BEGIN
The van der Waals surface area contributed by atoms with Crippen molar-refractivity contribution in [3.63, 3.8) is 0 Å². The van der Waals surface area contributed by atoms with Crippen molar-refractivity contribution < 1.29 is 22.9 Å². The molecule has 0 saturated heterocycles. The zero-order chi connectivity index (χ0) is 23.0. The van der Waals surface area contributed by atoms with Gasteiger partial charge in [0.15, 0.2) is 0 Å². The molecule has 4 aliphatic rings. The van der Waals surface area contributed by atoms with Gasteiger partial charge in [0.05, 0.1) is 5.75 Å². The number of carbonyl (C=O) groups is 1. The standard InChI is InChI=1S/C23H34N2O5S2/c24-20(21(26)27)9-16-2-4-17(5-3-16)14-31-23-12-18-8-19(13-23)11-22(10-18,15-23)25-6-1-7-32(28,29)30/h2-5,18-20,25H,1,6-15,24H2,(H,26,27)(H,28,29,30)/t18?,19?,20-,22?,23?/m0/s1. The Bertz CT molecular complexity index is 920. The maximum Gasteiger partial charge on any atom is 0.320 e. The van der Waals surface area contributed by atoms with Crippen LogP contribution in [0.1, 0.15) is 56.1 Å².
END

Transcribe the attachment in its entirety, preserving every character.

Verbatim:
The van der Waals surface area contributed by atoms with Crippen molar-refractivity contribution in [3.63, 3.8) is 0 Å². The van der Waals surface area contributed by atoms with Crippen molar-refractivity contribution < 1.29 is 22.9 Å². The molecule has 0 saturated heterocycles. The zero-order chi connectivity index (χ0) is 23.0. The van der Waals surface area contributed by atoms with Gasteiger partial charge in [0.15, 0.2) is 0 Å². The molecule has 4 aliphatic rings. The van der Waals surface area contributed by atoms with Gasteiger partial charge in [0.05, 0.1) is 5.75 Å². The number of carbonyl (C=O) groups is 1. The standard InChI is InChI=1S/C23H34N2O5S2/c24-20(21(26)27)9-16-2-4-17(5-3-16)14-31-23-12-18-8-19(13-23)11-22(10-18,15-23)25-6-1-7-32(28,29)30/h2-5,18-20,25H,1,6-15,24H2,(H,26,27)(H,28,29,30)/t18?,19?,20-,22?,23?/m0/s1. The Bertz CT molecular complexity index is 920. The maximum Gasteiger partial charge on any atom is 0.320 e. The van der Waals surface area contributed by atoms with Crippen LogP contribution in [0.1, 0.15) is 56.1 Å².